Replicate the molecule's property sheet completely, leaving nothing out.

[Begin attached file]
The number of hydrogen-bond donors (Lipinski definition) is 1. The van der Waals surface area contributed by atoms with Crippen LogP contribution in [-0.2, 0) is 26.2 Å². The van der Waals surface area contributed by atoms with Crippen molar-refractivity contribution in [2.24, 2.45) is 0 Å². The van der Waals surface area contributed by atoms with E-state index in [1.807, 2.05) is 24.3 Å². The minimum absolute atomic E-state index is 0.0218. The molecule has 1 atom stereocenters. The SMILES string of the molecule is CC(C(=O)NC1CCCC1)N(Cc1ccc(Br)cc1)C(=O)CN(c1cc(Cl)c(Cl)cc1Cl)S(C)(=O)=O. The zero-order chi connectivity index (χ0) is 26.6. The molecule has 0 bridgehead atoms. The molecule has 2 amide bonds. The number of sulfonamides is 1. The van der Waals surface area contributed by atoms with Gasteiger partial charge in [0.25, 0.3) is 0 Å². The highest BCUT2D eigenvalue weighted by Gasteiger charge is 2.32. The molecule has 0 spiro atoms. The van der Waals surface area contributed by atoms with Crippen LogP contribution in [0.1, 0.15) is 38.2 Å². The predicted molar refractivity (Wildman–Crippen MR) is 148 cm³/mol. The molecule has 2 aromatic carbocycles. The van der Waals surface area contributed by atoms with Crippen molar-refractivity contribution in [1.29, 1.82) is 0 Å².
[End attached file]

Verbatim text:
The number of hydrogen-bond donors (Lipinski definition) is 1. The van der Waals surface area contributed by atoms with Crippen LogP contribution in [-0.2, 0) is 26.2 Å². The van der Waals surface area contributed by atoms with Crippen molar-refractivity contribution in [2.24, 2.45) is 0 Å². The van der Waals surface area contributed by atoms with E-state index in [1.807, 2.05) is 24.3 Å². The minimum absolute atomic E-state index is 0.0218. The molecule has 1 atom stereocenters. The SMILES string of the molecule is CC(C(=O)NC1CCCC1)N(Cc1ccc(Br)cc1)C(=O)CN(c1cc(Cl)c(Cl)cc1Cl)S(C)(=O)=O. The zero-order chi connectivity index (χ0) is 26.6. The molecule has 0 bridgehead atoms. The molecule has 2 amide bonds. The number of sulfonamides is 1. The van der Waals surface area contributed by atoms with Gasteiger partial charge in [0.25, 0.3) is 0 Å². The highest BCUT2D eigenvalue weighted by Gasteiger charge is 2.32. The molecule has 0 spiro atoms. The van der Waals surface area contributed by atoms with Crippen LogP contribution in [0.1, 0.15) is 38.2 Å². The predicted molar refractivity (Wildman–Crippen MR) is 148 cm³/mol. The molecule has 2 aromatic carbocycles. The van der Waals surface area contributed by atoms with Crippen molar-refractivity contribution in [1.29, 1.82) is 0 Å².